As ever, I stumble upon something wonderful after everyone else…. take, for example the comedy of “The marvellous Mrs Meisel” – which has won multiple awards, run for 2 full series on Amazon Prime and… I just discovered it a few weeks ago. Eagerly, I advocated it to a good friend – who responded wearily that she liked it at first but tired of it in series 2.
Today, I come across “The Pool” – a splendid online magazine for intelligent women – at the same time as reports of its demise 2 months ago! Aaargh! Thankfully, there is still a string of Youtube videos existing – including one on tidying your work desk with the famous cleaner, Marie Kondo.
“I want my desk to be efficient, and clean, and I want to get a lot of headspace – but I also work quite creatively, so I need a lot of bits around me”
– Editor, “The Pool”
(If you’re a comedy writer, you may find these words sadly prophetic and ironic, given that when the Magazine folded, the Editor was presumably asked to clear her desk….)
This short video is a gift to creatives – it’s brief, it gives an order to tackle things – AND it is adapting to someone who wants a creative environment – a magazine editor. (The before and after picture is somewhat encouraging, also)
GOLDEN RULE 1: Divide and conquer
GOLDEN RULE 2: store upright, not in horizontal layers (Amen, sister!) Speaking for myself, my own paperwork comes to grief when the Significant Tidy Other person with whom I share my living space, sweeps it all aside to quickly tidy, thus heaping it onto another pile of books, tornout magazine articles etc etc.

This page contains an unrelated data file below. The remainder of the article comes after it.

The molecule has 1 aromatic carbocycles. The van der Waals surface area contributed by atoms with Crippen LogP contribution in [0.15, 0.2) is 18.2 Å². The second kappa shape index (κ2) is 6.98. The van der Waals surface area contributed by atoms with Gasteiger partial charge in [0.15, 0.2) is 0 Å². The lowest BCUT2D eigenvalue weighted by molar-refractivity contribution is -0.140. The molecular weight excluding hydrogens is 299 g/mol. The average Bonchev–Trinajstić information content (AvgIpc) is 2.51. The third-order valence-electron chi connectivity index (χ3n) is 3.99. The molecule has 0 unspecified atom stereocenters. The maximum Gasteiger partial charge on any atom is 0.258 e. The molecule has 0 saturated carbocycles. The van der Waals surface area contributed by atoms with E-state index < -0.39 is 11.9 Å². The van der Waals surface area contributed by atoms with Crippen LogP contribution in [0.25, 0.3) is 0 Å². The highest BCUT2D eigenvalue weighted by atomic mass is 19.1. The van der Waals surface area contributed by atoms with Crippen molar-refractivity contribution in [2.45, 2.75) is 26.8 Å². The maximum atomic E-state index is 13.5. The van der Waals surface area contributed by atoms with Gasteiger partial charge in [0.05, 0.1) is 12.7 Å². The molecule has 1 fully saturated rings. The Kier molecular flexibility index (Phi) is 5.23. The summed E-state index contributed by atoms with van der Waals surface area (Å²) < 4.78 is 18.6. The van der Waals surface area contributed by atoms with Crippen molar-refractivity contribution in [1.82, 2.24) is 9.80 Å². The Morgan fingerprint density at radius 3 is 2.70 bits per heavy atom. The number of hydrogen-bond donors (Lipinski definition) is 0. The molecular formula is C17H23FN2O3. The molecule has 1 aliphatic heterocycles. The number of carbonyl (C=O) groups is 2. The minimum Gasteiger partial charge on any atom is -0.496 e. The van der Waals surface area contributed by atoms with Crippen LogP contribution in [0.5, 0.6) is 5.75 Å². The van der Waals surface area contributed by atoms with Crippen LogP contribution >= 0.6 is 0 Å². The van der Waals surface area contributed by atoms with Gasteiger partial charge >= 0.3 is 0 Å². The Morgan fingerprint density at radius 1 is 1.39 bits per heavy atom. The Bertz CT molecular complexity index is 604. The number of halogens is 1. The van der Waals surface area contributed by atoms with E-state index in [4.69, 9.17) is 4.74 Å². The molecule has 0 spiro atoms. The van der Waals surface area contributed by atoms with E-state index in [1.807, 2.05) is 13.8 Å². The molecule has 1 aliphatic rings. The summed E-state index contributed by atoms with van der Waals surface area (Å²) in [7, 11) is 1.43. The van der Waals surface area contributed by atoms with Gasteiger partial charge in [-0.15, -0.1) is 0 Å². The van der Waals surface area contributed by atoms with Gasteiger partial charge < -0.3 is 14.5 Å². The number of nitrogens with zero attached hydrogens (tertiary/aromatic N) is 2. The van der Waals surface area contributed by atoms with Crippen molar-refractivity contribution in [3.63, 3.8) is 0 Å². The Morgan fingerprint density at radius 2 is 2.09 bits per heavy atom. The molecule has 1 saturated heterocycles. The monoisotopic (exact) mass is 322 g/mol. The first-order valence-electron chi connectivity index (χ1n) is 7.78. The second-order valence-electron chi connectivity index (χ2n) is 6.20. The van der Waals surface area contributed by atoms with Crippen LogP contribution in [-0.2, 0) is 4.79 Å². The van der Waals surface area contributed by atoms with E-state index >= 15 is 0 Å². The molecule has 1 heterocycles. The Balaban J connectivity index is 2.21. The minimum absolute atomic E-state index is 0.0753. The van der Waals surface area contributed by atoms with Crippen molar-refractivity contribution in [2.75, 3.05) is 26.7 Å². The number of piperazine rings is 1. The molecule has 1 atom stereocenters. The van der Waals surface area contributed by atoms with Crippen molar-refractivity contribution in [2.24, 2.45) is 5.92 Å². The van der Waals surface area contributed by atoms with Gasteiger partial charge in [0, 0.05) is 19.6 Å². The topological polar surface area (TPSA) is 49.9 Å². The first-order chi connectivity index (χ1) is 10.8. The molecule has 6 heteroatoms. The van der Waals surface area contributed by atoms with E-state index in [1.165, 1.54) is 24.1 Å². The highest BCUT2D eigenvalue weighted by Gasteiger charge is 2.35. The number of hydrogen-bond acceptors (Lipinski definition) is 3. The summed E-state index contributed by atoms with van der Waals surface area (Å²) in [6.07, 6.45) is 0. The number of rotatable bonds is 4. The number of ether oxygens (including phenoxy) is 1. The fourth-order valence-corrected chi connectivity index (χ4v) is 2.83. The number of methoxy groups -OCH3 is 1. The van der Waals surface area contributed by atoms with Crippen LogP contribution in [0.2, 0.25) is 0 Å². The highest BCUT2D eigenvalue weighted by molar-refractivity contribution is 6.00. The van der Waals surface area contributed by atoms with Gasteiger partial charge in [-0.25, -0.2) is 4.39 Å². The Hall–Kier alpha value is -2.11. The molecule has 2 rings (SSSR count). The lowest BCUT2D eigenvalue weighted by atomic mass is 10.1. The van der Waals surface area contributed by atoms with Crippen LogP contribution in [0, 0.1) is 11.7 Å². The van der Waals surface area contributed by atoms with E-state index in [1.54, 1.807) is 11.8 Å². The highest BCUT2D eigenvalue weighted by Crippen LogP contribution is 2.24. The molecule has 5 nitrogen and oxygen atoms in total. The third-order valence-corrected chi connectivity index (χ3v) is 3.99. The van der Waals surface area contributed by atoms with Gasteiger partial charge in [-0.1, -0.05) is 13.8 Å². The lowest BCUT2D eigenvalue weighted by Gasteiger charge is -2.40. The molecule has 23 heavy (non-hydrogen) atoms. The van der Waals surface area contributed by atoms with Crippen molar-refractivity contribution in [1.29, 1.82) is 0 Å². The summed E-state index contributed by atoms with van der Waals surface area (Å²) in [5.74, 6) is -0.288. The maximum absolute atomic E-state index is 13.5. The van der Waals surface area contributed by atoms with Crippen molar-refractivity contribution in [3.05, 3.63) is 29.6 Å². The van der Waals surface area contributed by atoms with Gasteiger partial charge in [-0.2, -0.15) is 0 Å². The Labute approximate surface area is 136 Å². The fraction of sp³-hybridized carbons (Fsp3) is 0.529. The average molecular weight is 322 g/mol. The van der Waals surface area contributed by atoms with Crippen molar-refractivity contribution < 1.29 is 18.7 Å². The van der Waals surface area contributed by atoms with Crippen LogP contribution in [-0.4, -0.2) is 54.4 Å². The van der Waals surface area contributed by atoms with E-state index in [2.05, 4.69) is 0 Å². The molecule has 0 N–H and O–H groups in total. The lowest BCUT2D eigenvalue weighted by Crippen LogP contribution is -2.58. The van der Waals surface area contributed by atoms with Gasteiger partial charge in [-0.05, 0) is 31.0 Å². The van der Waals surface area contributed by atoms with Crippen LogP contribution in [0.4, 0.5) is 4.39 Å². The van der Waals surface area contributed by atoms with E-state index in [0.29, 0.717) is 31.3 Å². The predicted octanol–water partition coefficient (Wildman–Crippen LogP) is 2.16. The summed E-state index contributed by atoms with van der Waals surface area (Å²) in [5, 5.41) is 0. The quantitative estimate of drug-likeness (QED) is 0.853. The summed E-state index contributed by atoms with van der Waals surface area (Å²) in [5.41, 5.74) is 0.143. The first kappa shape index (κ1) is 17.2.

TWO BIG QUESTIONS:
- What do you want your space to be like? (see Magazine Editor’s quote as a starting point: to have a sense of an inspiring space, yet without feeling like you’re in a sensory deprivation cell. Or that you’ve been burglarised and then a ton of bleach sluiced through the room – which is how a modern office may appear.
- Which objects spark joy? The magazine editor, trained journalist that she is, quietly asks for what is meant by this phrase. The reply is a tiny bit different from when sorting out your home – to ask yourself “Does this contribute to make you feel good about yourself so you can do your job well?”
Category 1: Books
Put all books together. Then sort through.
Take a few seconds to be thankful for the ones which were helpful in the past but no longer – then put them to one side to dispose of. (The unspoken golden rule, of course, being to remove them to someone/somewhere else before the day is out, otherwise they malinger and begin to head back to their former space)
Put the ones you’ve decided to keep, somewhere handy, to go back on the cleared desk, in one group.
Category 2: Paperwork
Sort as with books.
Category 3: Miscellaneous
This is a particularly difficult sorting job, as many of these bits and pieces don’t normally have a designated storage area.
Category 4: Sentimental
It’s helpful to tackle this last, as there are emotional connections to sort through here – the object may be ragged, torn or of totally different style from the rest of the space, but yet pack the most powerful punch.
See a post “kon mari this!” on how a couple transform their bedroom/closet
Alternatively, watch a wise, practical but humorous tutor helping with attitudes to house-size, lifelong “Decluttering Gently and naturally” by Laura, founder of Clutter Clarity here